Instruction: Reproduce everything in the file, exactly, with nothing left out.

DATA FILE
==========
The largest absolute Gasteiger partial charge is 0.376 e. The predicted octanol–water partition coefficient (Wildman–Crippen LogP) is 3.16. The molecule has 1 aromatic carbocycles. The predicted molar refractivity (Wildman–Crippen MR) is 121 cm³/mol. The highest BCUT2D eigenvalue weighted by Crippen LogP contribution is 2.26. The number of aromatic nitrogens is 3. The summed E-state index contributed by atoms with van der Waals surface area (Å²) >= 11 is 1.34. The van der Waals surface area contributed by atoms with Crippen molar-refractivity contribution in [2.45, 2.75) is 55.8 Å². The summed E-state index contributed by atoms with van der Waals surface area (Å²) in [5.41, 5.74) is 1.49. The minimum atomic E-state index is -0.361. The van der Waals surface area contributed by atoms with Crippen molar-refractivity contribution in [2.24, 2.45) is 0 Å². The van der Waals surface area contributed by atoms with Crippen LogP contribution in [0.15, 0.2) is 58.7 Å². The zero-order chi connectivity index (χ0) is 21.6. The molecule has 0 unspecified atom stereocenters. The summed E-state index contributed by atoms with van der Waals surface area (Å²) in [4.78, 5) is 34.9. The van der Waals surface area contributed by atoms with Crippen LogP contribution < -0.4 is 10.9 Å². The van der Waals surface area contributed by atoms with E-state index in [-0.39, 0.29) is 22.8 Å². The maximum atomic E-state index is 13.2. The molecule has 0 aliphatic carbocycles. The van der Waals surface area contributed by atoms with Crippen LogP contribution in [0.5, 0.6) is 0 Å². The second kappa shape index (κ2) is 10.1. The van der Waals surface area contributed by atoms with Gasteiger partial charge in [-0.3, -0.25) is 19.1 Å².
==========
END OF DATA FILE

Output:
The largest absolute Gasteiger partial charge is 0.376 e. The predicted octanol–water partition coefficient (Wildman–Crippen LogP) is 3.16. The molecule has 1 aromatic carbocycles. The predicted molar refractivity (Wildman–Crippen MR) is 121 cm³/mol. The highest BCUT2D eigenvalue weighted by Crippen LogP contribution is 2.26. The number of aromatic nitrogens is 3. The summed E-state index contributed by atoms with van der Waals surface area (Å²) >= 11 is 1.34. The van der Waals surface area contributed by atoms with Crippen molar-refractivity contribution in [2.45, 2.75) is 55.8 Å². The summed E-state index contributed by atoms with van der Waals surface area (Å²) in [5.41, 5.74) is 1.49. The minimum atomic E-state index is -0.361. The van der Waals surface area contributed by atoms with Crippen molar-refractivity contribution in [2.24, 2.45) is 0 Å². The van der Waals surface area contributed by atoms with Crippen LogP contribution in [0.15, 0.2) is 58.7 Å². The zero-order chi connectivity index (χ0) is 21.6. The molecule has 0 unspecified atom stereocenters. The summed E-state index contributed by atoms with van der Waals surface area (Å²) in [4.78, 5) is 34.9. The van der Waals surface area contributed by atoms with Crippen LogP contribution < -0.4 is 10.9 Å². The van der Waals surface area contributed by atoms with E-state index in [-0.39, 0.29) is 22.8 Å². The maximum atomic E-state index is 13.2. The molecule has 0 aliphatic carbocycles. The van der Waals surface area contributed by atoms with Crippen LogP contribution in [0.5, 0.6) is 0 Å². The second kappa shape index (κ2) is 10.1. The van der Waals surface area contributed by atoms with Gasteiger partial charge in [-0.3, -0.25) is 19.1 Å².